Here are the best millets for diabetes

  • Foxtail Millet – A study concluded that people with type 2 diabetes who consumed a special diet enriched with foxtail millet had lower levels of blood sugar, cholesterol, and triglycerides. Another study found blood sugar levels dropped after eating foxtail millet instead of rice.
  • Finger Millet - Raises your blood sugar slowly and gradually rather than sudden spikes. High-fibre, low-GI foods keep blood sugar steady, lower cholesterol, and help you lose weight. Diabetes patients will benefit from these factors.
  • Barnyard Millet: A recent study indicated the potential benefits of barnyard millet in the diet therapy of diabetics. It exerted positive impact on blood glucose and serum lipid levels in diabetic and non-diabetic volunteers after the dietary intervention study of 28 days. 
  • Finger Millet : The polyphenols of finger millets were found to be major antidiabetic and antioxidant components. Finger millet based diets have shown lower glycemic response due to high fiber content and also alpha amylase inhibition properties which are known to reduce starch digestibility and absorption
  • Pearl Millet : Pearl millets are known to increase insulin sensitivity and lower the level of triglycerides. It is also very effective for controlling diabetes because of its high fiber content. It gets digested slowly and releases glucose into the blood at a slower rate as compared to other foods. This effectively helps in maintaining the blood sugar level constant in diabetes patients for a long period of time.

Millets Vs Conventional grains

The main difference lies in their insoluble fibre and nutritional content.

Millet is high in phosphorus, magnesium, calcium and among them finger millet is the most calcium rich source among other cereals.

They are healthier version when compared to rice/wheat because of its high dietary fibre, essential vitamins and mineral content required for the body. Therefore, aid in better digestion and have a nutritional value similar to that of fruits and vegetables.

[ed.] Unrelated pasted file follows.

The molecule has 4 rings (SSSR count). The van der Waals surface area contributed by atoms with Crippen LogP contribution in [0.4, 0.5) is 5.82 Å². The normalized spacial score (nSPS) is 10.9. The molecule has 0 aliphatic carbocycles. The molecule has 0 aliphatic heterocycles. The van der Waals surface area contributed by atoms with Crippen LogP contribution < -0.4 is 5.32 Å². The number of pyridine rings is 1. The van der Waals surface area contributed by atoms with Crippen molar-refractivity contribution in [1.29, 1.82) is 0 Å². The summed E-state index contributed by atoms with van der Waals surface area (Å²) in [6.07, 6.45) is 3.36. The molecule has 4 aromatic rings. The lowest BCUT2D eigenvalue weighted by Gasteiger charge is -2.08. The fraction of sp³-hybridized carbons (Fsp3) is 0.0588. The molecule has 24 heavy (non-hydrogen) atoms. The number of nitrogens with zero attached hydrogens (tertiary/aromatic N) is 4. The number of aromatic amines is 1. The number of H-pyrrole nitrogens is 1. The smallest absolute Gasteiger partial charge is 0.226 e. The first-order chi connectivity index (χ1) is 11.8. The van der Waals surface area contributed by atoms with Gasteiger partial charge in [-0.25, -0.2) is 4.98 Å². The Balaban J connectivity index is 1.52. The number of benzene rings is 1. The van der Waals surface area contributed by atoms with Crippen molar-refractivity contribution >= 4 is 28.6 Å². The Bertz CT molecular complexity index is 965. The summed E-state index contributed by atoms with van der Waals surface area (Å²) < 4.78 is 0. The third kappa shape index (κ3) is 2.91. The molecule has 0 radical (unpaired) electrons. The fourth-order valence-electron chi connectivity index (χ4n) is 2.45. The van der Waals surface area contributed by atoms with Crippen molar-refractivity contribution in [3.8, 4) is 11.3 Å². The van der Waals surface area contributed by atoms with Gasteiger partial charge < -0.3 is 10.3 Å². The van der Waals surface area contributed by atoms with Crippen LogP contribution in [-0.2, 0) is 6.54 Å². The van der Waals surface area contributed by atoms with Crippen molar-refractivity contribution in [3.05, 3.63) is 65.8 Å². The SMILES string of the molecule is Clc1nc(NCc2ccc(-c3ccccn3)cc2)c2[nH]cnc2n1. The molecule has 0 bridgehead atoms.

Nutritionally, the energy value, protein and macro nutrient contents of millets is comparable and sometimes higher than conventional cereals. Research has shown that millets' phenolic properties have high antioxidant activity.

The presence of phytochemicals in millet grains has positive effect on human health by lowering the cholesterol and phytates in the body. Including more millets in the diet may improve health and decrease the risks of diseases when compared to rice.

Millets are not only rich in fibre but also protein. Rice, on the other hand, has a very minimal amount of protein content (3%) and is rich in carbohydrates. Therefore, millets are a healthier option when compared to major cereal grains.

Diabetes Friendly Recipes

The following recipes will introduce you to millet if you've never tried it before;

Foxtail Millet Pongal: -

Millet pongal

Ingredients:

  • Foxtail millet – 1 cup
  • Moong dal split – half cup
  • Green chillies – 2 no.
  • Pepper and cumin seeds (crushed) – 2 tsp
  • Curry leaves – few
  • Oil – 1 tsp
  • Salt to taste

Serves: 2 persons

Method of Preparation:

1. Measure 1 cup of millet and 1/2 cup of split yellow moong dal.

2. Soak the millet and dal in water for 10 minutes. Add four cups of water to the mixture.

3. Cook in a pressure cooker for 5 whistles (13-15 minutes on medium flame).

4. Now, temper the cooked millet in tsp of oil with green chillies, curry leaves, crushed pepper and cumin seeds. Add salt accordingly.

Mix well the mixture to blend with tempering.

Foxtail millet Pongal is ready to serve.

Pearl Millet Idli: -

pearl millet idli

Photo courtesy : https://www.chitrasfoodbook.com/2017/10/kambu-idli-dosaipearl-millet-idli-bajra.html

Ingredients:

Pearl millet – 1 cup

Urad dal – ¼ cup

Rice flakes – 2 tbsp

Salt

Serves: 10 idlis

Method of Preparation:

1. In separate bowls, soak the pearl millet in water for 4 hours, whereas urad dal and rice flakes for ½ hour.

2. Then, grind them separately and combine together in a container with necessary salt.

3. The fermentation process will take about 6-7 hours. After fermentation, pour the batter into the plates and steam it for 10 minutes.

4. Pearl millet idlis are ready to serve with coriander/tomato chutney.

Grainy Glimpse!

Due to its superior nutritional qualities, millets have moved from being the ‘poor main’s grain’ to being considered a ‘nutritious grain’. They can serve as an alternative to the conventional grains and help in maintaining healthy blood sugar levels in diabetics.

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ABOUT THE AUTHOR

Indu

Indu Vaishnavi R, Dietician

Indu Vaishnavi is a Consultant Dietitian (Gold Medalist) with 10+ years of experience as a Corporate Nutritionist and Certified Food Safety Auditor. She is also counselling clients for lifestyle disorders through her online platform. She has expertise in conducting nutrition presentations, health talks and webinars. Apart from being a Nutritionist, she has a keen interest in painting, creative craftworks and exploring nutritious recipes.